On New Year’s Eve in 1981, Carlin Soulé stood on his porch at The Way Station. He and his wife, Margaret, had moved from San Pedro to serve American cuisine at their Cayucos restaurant. Business didn’t look promising.
“Sure is dead on New Year’s Eve. We should do something,” Sandi Ford McClung recalls him suggesting to staff waiting for their next customer. “That evening the concept of the Carlin Soulé Polar Bear Dip was born.
“The next morning, Carlin, Margaret, Kathy Dale, Wendy and her dog and I met on the beach by the Cayucos veterans hall wearing only our bathing suits,” McClung said. “We ran into the water together. A few people came out to watch. We did it four or five years before it caught on. The second year we sold 20 T-shirts.”
McClung shared her most vivid memory of Soulé, “He was a wonderful man. On Sunday mornings he’d come to the restaurant and read several newspapers back to front. He could talk to anyone about any topic. He didn’t allow television in the restaurant — just good food and conversation.”
Soulé died of melanoma in 1987.
“Margaret remarried an underwater photographer and moved to Hawaii, and Cayucos remembers Carlin each Polar Bear day,” McClung added.
Margaret inspired McClung’s career as a licensed massage therapist. Her shop, Sandi’s Massage, is adjacent to Hoppe’s Way Station Restaurant.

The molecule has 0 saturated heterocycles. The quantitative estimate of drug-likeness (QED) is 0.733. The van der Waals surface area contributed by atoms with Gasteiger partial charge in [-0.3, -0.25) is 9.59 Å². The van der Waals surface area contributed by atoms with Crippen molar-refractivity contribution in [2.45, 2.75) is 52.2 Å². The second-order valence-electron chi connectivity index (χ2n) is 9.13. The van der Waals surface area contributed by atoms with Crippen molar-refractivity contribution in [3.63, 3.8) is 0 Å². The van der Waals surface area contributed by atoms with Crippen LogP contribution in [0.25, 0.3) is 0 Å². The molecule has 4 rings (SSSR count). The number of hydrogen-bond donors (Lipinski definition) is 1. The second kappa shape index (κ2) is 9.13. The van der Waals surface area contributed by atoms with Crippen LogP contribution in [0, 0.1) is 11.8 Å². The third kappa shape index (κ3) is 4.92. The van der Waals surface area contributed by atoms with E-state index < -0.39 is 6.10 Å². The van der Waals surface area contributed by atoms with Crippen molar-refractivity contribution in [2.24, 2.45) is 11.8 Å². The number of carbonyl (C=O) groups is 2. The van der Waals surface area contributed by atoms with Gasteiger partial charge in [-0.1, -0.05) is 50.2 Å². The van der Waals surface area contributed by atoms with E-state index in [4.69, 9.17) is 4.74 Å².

Nadine Lilley, a licensed real estate broker with her husband, Andy, inherited the Carlin Soulé Polar Bear Dip historical scrapbook.
She invites anyone who has pictures or stories to share or who wants to see the scrapbook to drop by Highway 1 and Ocean Boulevard and enjoy 30 years of chills and thrills.
In her news release for 2012, Lilley wrote, “The Polar Bears had to totally (head to toe) immerse their bodies into these waters. Costumes were allowed but no wetsuits.
“People began to make this crazy dip for various reasons: to cure a hangover, to cleanse for the new year or just because it seemed to be the thing to do,” she added. “His legacy has lived on and continued to grow. Now families have made it their New Year’s (Day) tradition.”
Young and old participate, with awards being given for a variety of reasons, including creative costumes.
Last year, thousands watched or participated, including Ken Kaberline and his Cayucos Lions Club buddies, who bought drag queen costumes at the Cayucos Seniors Thrift Store.
Lilley reports dippers need not register for the no-charge plunge. Festivities begin at 9:30 a.m. on New Year’s Day. Brave the waves at noon.
Bragging shirts are available for purchase. For details, contact the Chamber of Commerce at www.cayucoschamber.com or 995-1200.
Reach Judy Salamacha at firstname.lastname@example.org or 801-1422.